My skincare journey: Tackling cystic acne

“I tried everything to treat my cystic acne. Nothing worked. But I’m glad I didn’t give up.”


We received this heartfelt message from a customer who achieved incredible skin results from using Atopis Acne Prone Skin Cream. Her message and before and after photos are shown below:

“I can’t tell you how miserable I was in the before photos. I feel the after photos don’t do justice to how much better my skin is, especially the texture. The before photos were taken in July 2019 and I have been using Atopis products since then. I’ve never had any treatments or Botox etc, I am 50 years old and although these are the most unflattering photos, most people cannot believe I’m 50. Not bad for enduring 40 years of cystic acne. Thank you for your work to develop this skincare!”

Atopis founder Dr Iona Weir talked to US-based dermatologist Dr Nico Mousdicas about some of the key contributors to  cystic acne and rosacea. Here’s what he had to say:

“When I see cases of acne I always look for precipitating or aggravating factors. If the patient is female, I ask if she is experiencing worsening of symptoms prior to her menstrual cycle. The second half of the menstrual cycle causes a surge of progesterone and that is known to have androgenic properties.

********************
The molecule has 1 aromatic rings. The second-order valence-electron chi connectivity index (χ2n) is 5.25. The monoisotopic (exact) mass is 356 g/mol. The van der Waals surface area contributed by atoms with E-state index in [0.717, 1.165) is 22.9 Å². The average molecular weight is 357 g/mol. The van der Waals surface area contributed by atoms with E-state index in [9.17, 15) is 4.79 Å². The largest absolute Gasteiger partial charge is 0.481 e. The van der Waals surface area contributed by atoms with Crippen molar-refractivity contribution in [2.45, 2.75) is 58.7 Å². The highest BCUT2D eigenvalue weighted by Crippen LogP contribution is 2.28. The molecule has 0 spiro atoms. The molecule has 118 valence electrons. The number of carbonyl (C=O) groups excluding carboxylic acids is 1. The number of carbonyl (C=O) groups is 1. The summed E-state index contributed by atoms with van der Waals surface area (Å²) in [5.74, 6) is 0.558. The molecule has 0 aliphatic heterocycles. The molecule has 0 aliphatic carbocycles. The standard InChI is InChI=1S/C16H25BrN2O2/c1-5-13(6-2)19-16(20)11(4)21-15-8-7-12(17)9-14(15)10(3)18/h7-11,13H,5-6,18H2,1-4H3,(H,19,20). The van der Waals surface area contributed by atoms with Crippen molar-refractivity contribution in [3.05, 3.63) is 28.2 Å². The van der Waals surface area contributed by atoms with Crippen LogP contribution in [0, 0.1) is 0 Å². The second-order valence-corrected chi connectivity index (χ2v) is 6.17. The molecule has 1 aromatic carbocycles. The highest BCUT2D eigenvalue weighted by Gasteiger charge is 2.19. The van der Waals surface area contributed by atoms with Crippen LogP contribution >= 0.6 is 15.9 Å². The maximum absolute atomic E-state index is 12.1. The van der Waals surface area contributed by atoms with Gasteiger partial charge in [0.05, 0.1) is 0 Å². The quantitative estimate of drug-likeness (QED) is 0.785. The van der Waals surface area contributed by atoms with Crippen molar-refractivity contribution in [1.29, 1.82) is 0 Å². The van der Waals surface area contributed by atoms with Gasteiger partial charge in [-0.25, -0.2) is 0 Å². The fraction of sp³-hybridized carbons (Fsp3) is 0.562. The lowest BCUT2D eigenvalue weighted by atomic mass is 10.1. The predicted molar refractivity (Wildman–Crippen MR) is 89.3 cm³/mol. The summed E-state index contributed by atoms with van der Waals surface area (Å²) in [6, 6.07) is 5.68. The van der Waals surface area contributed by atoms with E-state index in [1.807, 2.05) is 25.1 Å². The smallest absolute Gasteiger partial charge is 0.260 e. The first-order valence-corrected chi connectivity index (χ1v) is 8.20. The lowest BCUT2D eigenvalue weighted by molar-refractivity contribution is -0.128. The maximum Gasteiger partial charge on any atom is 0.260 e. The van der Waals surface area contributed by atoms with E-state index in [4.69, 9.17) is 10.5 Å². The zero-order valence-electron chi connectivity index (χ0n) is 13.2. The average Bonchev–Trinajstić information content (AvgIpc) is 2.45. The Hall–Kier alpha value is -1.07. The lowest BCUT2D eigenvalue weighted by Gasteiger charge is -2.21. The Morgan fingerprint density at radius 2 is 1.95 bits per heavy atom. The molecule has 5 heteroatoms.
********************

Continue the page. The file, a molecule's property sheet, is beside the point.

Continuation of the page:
I ask about if they take any over-the-counter (OTC) oral medications as there is a long list of reported worsening of acne from iodides, bromides, Vitamin B12 and other ingredients.

I ask about their milk consumption as the whey protein in milk stimulates insulin like growth factor 1, which increases testosterone. Chocolate is also a known aggravator in some patients!

Even if a patient is slim, I would try temporarily removing insulin from the diet (or recommend a carbohydrate-restricted diet) to make sure we are not dealing with insulin resistance. Gut health is reflected in our skin and cutting out gluten may help some people as this causes leaky gut, as shown by Professor Alessio Fasano, not only in celiacs but in many other people.

I would ask about mood; if they are stressed, depressed, what their sleep patterns are like and if they do any activities to relieve stress, as these factors all have a major role to play in inflammatory skin disorders. Stress stimulates ACTH which has stimulating effects on the melanocytes and can be a cause of melasma (dark patches on the skin). There is now talk that visible light from too much exposure to electronic screens can also precipitate melasma. An option to consider is using a physical sunblock and placing blue light screen on devices or having the light emitted reduced.

Incorporating holistic lifestyle changes is also really important for good skin!”

Dr Nico Mousdicas, Dermatologist.